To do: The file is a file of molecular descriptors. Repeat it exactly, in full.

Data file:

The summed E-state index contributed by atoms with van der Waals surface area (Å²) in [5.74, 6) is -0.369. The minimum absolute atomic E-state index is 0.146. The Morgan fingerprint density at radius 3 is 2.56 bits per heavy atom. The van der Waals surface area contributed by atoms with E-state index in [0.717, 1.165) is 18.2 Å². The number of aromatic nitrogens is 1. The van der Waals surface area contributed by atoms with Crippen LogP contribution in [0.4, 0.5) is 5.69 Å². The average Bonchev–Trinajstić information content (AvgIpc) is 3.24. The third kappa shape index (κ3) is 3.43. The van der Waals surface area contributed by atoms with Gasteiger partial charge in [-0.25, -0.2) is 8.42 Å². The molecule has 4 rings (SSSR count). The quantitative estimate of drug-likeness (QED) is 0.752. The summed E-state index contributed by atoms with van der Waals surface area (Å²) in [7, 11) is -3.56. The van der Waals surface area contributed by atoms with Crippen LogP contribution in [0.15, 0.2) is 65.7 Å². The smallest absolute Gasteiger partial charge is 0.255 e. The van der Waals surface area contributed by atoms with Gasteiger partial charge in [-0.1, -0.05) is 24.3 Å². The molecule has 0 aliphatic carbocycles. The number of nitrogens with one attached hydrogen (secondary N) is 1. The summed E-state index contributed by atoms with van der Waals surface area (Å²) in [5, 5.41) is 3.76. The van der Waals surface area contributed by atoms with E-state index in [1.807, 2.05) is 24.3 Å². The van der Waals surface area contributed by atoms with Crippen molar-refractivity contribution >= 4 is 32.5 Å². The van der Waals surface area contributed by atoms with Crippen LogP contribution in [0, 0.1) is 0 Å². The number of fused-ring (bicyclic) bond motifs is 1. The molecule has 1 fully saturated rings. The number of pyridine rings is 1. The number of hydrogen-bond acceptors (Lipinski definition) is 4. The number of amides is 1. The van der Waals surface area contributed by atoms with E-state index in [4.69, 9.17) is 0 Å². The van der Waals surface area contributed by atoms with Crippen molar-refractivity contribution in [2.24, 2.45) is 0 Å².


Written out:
The summed E-state index contributed by atoms with van der Waals surface area (Å²) in [5.74, 6) is -0.369. The minimum absolute atomic E-state index is 0.146. The Morgan fingerprint density at radius 3 is 2.56 bits per heavy atom. The van der Waals surface area contributed by atoms with E-state index in [0.717, 1.165) is 18.2 Å². The number of aromatic nitrogens is 1. The van der Waals surface area contributed by atoms with Crippen LogP contribution in [0.4, 0.5) is 5.69 Å². The average Bonchev–Trinajstić information content (AvgIpc) is 3.24. The third kappa shape index (κ3) is 3.43. The van der Waals surface area contributed by atoms with Gasteiger partial charge in [-0.25, -0.2) is 8.42 Å². The molecule has 4 rings (SSSR count). The quantitative estimate of drug-likeness (QED) is 0.752. The summed E-state index contributed by atoms with van der Waals surface area (Å²) in [7, 11) is -3.56. The van der Waals surface area contributed by atoms with Crippen LogP contribution in [0.15, 0.2) is 65.7 Å². The smallest absolute Gasteiger partial charge is 0.255 e. The van der Waals surface area contributed by atoms with Gasteiger partial charge in [-0.1, -0.05) is 24.3 Å². The molecule has 0 aliphatic carbocycles. The number of nitrogens with one attached hydrogen (secondary N) is 1. The summed E-state index contributed by atoms with van der Waals surface area (Å²) in [5, 5.41) is 3.76. The van der Waals surface area contributed by atoms with E-state index in [1.807, 2.05) is 24.3 Å². The van der Waals surface area contributed by atoms with Crippen molar-refractivity contribution >= 4 is 32.5 Å². The van der Waals surface area contributed by atoms with Crippen LogP contribution in [0, 0.1) is 0 Å². The number of fused-ring (bicyclic) bond motifs is 1. The molecule has 1 fully saturated rings. The number of pyridine rings is 1. The number of hydrogen-bond acceptors (Lipinski definition) is 4. The number of amides is 1. The van der Waals surface area contributed by atoms with E-state index in [4.69, 9.17) is 0 Å². The van der Waals surface area contributed by atoms with Crippen molar-refractivity contribution in [2.24, 2.45) is 0 Å².